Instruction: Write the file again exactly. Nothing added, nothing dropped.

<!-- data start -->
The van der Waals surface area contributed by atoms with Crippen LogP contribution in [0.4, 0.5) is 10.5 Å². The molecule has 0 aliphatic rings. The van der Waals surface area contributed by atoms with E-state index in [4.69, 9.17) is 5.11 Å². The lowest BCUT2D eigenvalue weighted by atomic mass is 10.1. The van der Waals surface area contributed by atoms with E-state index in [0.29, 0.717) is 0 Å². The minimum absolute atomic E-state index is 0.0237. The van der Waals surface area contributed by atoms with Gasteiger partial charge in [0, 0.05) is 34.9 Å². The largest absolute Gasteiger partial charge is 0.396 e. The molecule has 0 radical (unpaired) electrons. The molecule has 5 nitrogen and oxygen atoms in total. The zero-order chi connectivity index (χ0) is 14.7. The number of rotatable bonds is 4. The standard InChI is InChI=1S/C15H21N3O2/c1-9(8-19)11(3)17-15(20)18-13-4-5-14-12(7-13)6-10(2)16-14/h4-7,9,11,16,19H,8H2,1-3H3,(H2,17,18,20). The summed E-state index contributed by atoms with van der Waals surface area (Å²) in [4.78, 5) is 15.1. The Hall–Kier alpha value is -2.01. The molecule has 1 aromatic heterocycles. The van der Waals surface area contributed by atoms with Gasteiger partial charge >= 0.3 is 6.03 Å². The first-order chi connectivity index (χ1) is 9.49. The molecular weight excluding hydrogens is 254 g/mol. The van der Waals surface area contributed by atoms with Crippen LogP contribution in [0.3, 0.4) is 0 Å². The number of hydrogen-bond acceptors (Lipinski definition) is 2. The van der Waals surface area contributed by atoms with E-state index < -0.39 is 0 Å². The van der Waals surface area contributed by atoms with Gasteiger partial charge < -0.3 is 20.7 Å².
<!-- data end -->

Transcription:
The van der Waals surface area contributed by atoms with Crippen LogP contribution in [0.4, 0.5) is 10.5 Å². The molecule has 0 aliphatic rings. The van der Waals surface area contributed by atoms with E-state index in [4.69, 9.17) is 5.11 Å². The lowest BCUT2D eigenvalue weighted by atomic mass is 10.1. The van der Waals surface area contributed by atoms with E-state index in [0.29, 0.717) is 0 Å². The minimum absolute atomic E-state index is 0.0237. The van der Waals surface area contributed by atoms with Gasteiger partial charge in [0, 0.05) is 34.9 Å². The largest absolute Gasteiger partial charge is 0.396 e. The molecule has 0 radical (unpaired) electrons. The molecule has 5 nitrogen and oxygen atoms in total. The zero-order chi connectivity index (χ0) is 14.7. The number of rotatable bonds is 4. The standard InChI is InChI=1S/C15H21N3O2/c1-9(8-19)11(3)17-15(20)18-13-4-5-14-12(7-13)6-10(2)16-14/h4-7,9,11,16,19H,8H2,1-3H3,(H2,17,18,20). The summed E-state index contributed by atoms with van der Waals surface area (Å²) in [4.78, 5) is 15.1. The Hall–Kier alpha value is -2.01. The molecule has 1 aromatic heterocycles. The van der Waals surface area contributed by atoms with Gasteiger partial charge >= 0.3 is 6.03 Å². The first-order chi connectivity index (χ1) is 9.49. The molecular weight excluding hydrogens is 254 g/mol. The van der Waals surface area contributed by atoms with Crippen LogP contribution in [0.3, 0.4) is 0 Å². The number of hydrogen-bond acceptors (Lipinski definition) is 2. The van der Waals surface area contributed by atoms with E-state index < -0.39 is 0 Å². The van der Waals surface area contributed by atoms with Gasteiger partial charge < -0.3 is 20.7 Å².